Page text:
- The New York City Roosevelt Island campus of Cornell Tech will soon boast the world's tallest Passive House-certified building at 270 feet tall, the Engineering News-Record reported.
- Hudson Companies and Related Companies, who are developing the $115 million, 26-story, 536-bed dormitory, expect a 70%-90% reduction in energy costs and project an annual 882-ton carbon dioxide reduction.
- Construction of the building will employ the signature Passive House standard of air tightness — as well as heavy insulation, heat recovery and optimum ventilation — in order to minimize the building's heating and cooling needs.
Under the strict Passive House standard, the residential tower is allowed "0.6 air changes per hour at 50 Pascals of pressure," which is verified through a "blower door test." According to ENR, the building has already passed its air-tightness tests.
The dorm, which will open in August 2017, also incorporates a "thermally-insulated" facade with panels that are taped and sealed from the inside. Because the structure is so airtight, its design also includes a filtered fresh air system, with ceiling-level vents in each room.
Critical to a successful Passive design is buy-in from residents, which, in this case, means hundreds of college students. Because the mechanical system in the dormitory is of a much smaller design than usual due to the building's extreme air tightness, doors and windows left open all night have the potential to throw temperatures throughout the entire building out of balance. Therefore, Cornell administrators need to ensure that resident students understand that the Passive House standard is somewhat of a "team sport" and requires their cooperation.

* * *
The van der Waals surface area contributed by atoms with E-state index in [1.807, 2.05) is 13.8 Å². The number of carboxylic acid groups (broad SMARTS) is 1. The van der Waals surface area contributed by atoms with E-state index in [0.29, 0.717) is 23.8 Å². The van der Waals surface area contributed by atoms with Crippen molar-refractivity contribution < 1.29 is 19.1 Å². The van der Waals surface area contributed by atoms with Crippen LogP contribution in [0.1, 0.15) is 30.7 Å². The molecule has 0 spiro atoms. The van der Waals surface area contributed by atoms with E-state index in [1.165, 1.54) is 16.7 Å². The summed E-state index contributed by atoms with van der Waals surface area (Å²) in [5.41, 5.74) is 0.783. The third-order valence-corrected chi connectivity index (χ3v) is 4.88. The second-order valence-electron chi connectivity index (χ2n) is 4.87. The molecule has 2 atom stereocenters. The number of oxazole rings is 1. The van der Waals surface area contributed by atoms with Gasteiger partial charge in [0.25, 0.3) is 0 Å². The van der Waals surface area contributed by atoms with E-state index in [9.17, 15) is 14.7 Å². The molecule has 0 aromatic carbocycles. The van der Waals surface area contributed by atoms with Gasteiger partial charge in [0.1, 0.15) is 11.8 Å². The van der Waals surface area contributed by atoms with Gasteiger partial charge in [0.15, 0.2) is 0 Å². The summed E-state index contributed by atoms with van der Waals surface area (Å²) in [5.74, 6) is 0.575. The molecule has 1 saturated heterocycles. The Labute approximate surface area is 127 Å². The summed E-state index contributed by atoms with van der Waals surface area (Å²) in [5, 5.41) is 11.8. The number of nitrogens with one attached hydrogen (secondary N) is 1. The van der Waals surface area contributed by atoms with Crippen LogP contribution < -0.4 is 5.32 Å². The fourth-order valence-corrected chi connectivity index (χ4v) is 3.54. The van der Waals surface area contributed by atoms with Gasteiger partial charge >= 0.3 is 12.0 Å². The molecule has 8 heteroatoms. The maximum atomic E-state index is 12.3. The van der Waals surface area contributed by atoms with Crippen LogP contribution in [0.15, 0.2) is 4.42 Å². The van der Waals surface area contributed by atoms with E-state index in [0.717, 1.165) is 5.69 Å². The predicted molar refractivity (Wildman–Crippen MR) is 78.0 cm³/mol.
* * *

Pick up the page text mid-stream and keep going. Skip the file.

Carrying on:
The use of the Passive House standard as a way to achieve energy efficiency is growing, with the latest collaboration to incorporate the standard involving a partnership between offsite "high performance" building manufacturer Ecocor and Richard Pedranti Architect. The two have developed a line of prefabricated homes that use Passive House Institute-certified wall assemblies. As in Sweden, where Ecocor said 90% of new homes are built in factories, the company said it can ensure high quality before the homes are delivered and assembled onsite.